The main goal of the study was to analyze the existing early learning models, relevant funding schemes, and potential funding strategies to expand preschool enrollment from the current 46%1 to universal coverage of 100%. The study is based on a detailed analysis of the Georgian preschool education sector’s institutional foundations, as well as its demographics, legal, economic, and financial conditions. Since independence, Georgia’s preschool education sector has gone through several successive phases. It declined dramatically throughout the 1990s but in 2001 it began to gradually expand. This ended with the decentralization reform of 2005. Currently, the Net Enrollment Rate (NER) in public preschools stands at 42%2, while 4%3 of children are in private care. Although the total preschool population shrank relative to 1990, the preschool NER today is higher than it was during the pre-independence period. moreover, almost half of all 5-year-old children are enrolled in primary schools4. Nevertheless, about 40%5 of 3 to 5-year-old children are not covered by any EL or primary education institutions.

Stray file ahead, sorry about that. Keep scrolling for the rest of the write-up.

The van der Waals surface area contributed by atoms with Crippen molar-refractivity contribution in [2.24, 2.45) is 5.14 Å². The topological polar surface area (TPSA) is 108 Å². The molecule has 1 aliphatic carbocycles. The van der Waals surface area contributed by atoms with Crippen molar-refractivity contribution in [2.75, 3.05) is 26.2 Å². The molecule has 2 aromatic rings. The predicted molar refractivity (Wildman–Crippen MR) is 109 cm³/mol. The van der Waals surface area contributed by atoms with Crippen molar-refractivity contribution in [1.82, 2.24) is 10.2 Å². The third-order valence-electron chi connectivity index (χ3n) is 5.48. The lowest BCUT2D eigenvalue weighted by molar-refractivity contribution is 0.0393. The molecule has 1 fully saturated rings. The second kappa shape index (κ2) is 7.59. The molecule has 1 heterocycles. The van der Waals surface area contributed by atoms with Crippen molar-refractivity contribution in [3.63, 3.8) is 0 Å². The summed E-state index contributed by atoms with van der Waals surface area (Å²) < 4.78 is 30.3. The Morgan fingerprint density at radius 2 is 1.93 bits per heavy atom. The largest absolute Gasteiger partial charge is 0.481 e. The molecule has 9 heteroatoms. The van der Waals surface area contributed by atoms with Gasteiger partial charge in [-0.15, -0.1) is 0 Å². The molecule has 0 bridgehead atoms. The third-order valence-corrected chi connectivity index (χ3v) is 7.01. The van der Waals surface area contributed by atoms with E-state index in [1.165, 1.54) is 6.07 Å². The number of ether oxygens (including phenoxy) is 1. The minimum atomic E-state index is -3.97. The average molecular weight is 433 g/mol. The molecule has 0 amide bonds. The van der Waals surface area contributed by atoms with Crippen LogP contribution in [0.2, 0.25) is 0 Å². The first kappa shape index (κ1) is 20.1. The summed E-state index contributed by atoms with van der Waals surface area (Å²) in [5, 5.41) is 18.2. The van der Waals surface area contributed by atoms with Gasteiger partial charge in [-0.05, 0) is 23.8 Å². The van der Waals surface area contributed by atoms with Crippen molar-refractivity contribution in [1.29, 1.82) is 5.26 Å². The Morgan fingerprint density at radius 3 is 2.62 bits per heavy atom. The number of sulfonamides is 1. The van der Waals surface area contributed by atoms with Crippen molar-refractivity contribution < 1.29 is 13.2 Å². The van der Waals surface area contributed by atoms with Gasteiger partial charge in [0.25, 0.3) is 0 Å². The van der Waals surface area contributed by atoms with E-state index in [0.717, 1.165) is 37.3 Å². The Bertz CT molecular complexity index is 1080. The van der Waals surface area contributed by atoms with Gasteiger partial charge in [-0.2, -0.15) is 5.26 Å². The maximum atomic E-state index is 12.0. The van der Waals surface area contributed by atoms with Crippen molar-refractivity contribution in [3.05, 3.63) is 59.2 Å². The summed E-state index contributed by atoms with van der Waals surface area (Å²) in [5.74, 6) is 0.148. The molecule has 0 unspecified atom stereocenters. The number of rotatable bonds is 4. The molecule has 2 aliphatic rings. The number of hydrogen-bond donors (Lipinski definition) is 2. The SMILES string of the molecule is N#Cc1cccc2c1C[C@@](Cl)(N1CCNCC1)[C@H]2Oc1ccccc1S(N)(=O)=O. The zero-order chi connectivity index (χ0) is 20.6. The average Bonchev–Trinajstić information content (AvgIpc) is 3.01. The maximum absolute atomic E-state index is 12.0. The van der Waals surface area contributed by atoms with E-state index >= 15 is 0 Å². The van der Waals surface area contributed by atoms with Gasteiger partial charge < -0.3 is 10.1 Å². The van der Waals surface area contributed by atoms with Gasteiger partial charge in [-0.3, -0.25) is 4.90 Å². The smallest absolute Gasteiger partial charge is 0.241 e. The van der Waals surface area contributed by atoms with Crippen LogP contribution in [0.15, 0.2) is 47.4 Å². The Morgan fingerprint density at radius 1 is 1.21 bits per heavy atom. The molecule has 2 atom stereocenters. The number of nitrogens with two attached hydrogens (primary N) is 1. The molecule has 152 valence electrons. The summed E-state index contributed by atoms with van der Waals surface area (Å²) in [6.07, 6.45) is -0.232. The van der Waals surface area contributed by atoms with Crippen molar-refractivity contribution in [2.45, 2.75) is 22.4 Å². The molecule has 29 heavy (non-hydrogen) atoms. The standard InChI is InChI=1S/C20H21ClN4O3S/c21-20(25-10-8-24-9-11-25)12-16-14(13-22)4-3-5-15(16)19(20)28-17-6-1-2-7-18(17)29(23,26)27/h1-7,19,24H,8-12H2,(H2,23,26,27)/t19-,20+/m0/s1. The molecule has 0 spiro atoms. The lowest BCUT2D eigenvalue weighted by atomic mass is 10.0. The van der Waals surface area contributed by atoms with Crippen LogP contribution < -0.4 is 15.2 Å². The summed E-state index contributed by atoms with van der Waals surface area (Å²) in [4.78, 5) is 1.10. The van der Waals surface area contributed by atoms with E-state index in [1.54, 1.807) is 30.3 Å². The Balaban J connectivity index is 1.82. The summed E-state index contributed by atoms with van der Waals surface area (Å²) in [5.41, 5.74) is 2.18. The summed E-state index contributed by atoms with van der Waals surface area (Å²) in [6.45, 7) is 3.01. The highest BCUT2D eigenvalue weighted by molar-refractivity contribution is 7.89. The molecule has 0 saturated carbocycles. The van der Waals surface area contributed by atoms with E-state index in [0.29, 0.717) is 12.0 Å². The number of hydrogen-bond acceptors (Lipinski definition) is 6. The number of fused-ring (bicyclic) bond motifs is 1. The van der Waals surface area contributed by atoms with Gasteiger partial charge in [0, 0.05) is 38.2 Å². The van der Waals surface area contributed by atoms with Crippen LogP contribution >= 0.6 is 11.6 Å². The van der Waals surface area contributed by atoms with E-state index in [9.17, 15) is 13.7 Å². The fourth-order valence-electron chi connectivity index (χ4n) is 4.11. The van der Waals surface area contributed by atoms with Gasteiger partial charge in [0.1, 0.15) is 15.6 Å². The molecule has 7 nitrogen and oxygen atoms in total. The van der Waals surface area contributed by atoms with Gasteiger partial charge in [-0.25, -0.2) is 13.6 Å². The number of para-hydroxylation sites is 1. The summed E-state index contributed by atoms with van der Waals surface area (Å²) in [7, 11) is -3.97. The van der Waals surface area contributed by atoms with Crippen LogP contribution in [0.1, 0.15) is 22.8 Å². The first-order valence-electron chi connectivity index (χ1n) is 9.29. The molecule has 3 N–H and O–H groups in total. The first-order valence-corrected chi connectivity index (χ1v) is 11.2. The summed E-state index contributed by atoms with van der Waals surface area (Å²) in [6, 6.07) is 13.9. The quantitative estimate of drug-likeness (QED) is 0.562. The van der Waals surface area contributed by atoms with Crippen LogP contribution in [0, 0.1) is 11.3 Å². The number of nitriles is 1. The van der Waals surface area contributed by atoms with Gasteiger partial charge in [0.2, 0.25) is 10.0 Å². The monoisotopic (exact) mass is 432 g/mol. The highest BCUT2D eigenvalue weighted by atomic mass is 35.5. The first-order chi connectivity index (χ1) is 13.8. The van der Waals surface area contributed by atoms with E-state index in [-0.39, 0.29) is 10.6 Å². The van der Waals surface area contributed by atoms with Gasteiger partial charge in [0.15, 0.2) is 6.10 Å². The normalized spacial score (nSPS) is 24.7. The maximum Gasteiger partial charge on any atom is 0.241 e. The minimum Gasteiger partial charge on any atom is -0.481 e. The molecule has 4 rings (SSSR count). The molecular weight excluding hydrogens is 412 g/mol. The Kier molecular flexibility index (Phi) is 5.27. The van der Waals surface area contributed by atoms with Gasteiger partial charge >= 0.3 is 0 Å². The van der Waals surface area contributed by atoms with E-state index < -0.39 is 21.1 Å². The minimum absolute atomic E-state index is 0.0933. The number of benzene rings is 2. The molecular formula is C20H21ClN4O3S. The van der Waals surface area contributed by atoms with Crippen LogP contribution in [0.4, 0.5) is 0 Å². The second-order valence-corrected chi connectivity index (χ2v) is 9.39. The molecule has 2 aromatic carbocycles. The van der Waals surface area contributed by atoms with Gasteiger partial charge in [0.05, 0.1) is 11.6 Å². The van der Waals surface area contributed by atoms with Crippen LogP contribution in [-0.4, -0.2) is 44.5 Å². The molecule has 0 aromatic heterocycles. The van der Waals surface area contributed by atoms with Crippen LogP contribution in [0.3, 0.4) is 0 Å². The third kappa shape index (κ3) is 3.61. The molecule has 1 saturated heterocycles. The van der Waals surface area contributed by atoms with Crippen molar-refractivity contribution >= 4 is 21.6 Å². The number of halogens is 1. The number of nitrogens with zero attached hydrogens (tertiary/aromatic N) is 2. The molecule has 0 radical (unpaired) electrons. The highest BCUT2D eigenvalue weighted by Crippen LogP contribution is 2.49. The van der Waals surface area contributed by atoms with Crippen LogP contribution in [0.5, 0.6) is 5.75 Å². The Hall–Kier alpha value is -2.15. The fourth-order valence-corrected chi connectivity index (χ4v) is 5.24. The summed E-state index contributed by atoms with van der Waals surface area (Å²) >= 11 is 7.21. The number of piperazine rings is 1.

The 2005 reform placed the burden of financing public preschools on the municipal governments, although it also gave them the freedom to tailor early learning delivery to local needs. Accordingly, the role of national policymaking agencies such as moES and moHLSA has been significantly reduced. Their main function in today’s environment is to issue methodological guidance. The post-2005 decentralization efforts created a huge diversity in the way preschool education is delivered throughout Georgia’s 65 municipalities. For instance, municipalities exhibit vast differences in enrollment rates, quality of service, cost per child, and the relative shares of municipal and parental contributions to this cost, as well as attention to the needs of socially vulnerable children.